Ulster's new man John Cooney content with fresh lease on challenging career
When eight uncapped players go away on a tour like this, the fear is that one of them will come home in the same state. Their needs were all different - from the trio of early developers off last season's U20 World Cup campaign to the relative veterans like Kieran Treadwell and John Cooney.
You could say the scrum-half's need was greatest. Certainly it's in Joe Schmidt's interest that the pool of nines gets more depth. A bit less than 10 minutes off the bench in Tokyo might not come across as a big splash, but it was important for two reasons: Cooney's career has been hobbled by injury and given that he will be en route to Ulster in a few weeks, he needs to look fit.
"I think it's three or four surgeries on my shoulder in the last few years," he says. "Even last year, in the Guinness PRO12 final, I dislocated my shoulder, and that was six months out, so the main thing going through my head doing fitness work was to make this tour, to make the Ireland squad. It was nice to achieve it at the end."
It was particularly nice as his ability was called into question - prompted primarily by his inability to stay fit long enough to make a decent impression. It must have been a struggle to keep faith.
"It is tough at times when you start hitting a few games, and start feeling confident, it can really set you back," Cooney says.
"I think at this stage now it's more mental than physical. So I've really worked on my mental side, to be able to adapt to different circumstances and make sure I'm doing as much mental work as I can. I'm seeing someone in Galway to help me with that side of my game. I think it's something I've developed through adversity."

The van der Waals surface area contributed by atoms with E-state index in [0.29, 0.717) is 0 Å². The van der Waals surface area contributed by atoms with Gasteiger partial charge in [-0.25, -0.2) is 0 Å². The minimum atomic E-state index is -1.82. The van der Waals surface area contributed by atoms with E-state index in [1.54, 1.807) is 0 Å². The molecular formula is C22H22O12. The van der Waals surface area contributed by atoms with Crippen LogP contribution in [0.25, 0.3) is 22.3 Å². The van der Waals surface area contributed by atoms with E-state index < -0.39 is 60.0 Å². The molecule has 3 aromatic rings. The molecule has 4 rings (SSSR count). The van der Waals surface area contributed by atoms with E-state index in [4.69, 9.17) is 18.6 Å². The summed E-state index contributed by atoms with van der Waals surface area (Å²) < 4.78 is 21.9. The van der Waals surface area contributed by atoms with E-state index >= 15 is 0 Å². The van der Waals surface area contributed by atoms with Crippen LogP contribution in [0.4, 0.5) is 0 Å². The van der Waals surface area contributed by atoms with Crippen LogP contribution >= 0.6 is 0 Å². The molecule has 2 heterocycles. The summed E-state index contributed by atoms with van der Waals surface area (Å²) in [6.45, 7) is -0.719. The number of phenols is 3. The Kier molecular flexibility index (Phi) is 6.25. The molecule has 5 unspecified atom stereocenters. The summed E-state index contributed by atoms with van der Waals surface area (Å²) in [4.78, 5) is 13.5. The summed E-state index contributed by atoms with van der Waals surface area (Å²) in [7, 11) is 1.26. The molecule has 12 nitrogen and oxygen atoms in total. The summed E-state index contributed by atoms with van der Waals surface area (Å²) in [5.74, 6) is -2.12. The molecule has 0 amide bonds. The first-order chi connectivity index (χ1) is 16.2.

The move north is not a road well travelled by players from the other provinces. It makes logistical sense for IRFU performance director David Nucifora to try to spread the load, and increase the depth. So Cooney is heading to Belfast.
"I think it was a bit of a no-brainer," the player says. "Kieran (Marmion) is a great rugby player so I just saw when Ruan (Pienaar) was leaving that it was an opportunity.
"So it (moving province) was something I felt I could do again. I'm looking forward to signing for Ulster, getting to know the boys and playing with Paddy Jackson today - it's just a new experience."
"I know people didn't want to influence my decision because I loved Connacht. I loved everything about it, my mum's from Sligo. I had a background there, but at the end of the day it's head over heart."
His mother must have felt sure her boy was - like James Ryan a fortnight ago - about to crown his debut with a quick try. For a moment a route opened up to the Japan line, with Cooney in the right place at the right time.
"Yeah I only got about 10 minutes, but it was nice," he says.
"When I saw Rhys (Ruddock) make the half break I ran a support line - something Connacht really taught us to do - so I nearly snuck under. I could see the try line and I could see my family at home shouting."
He'll settle for having a cap, and a new lease on a challenging career.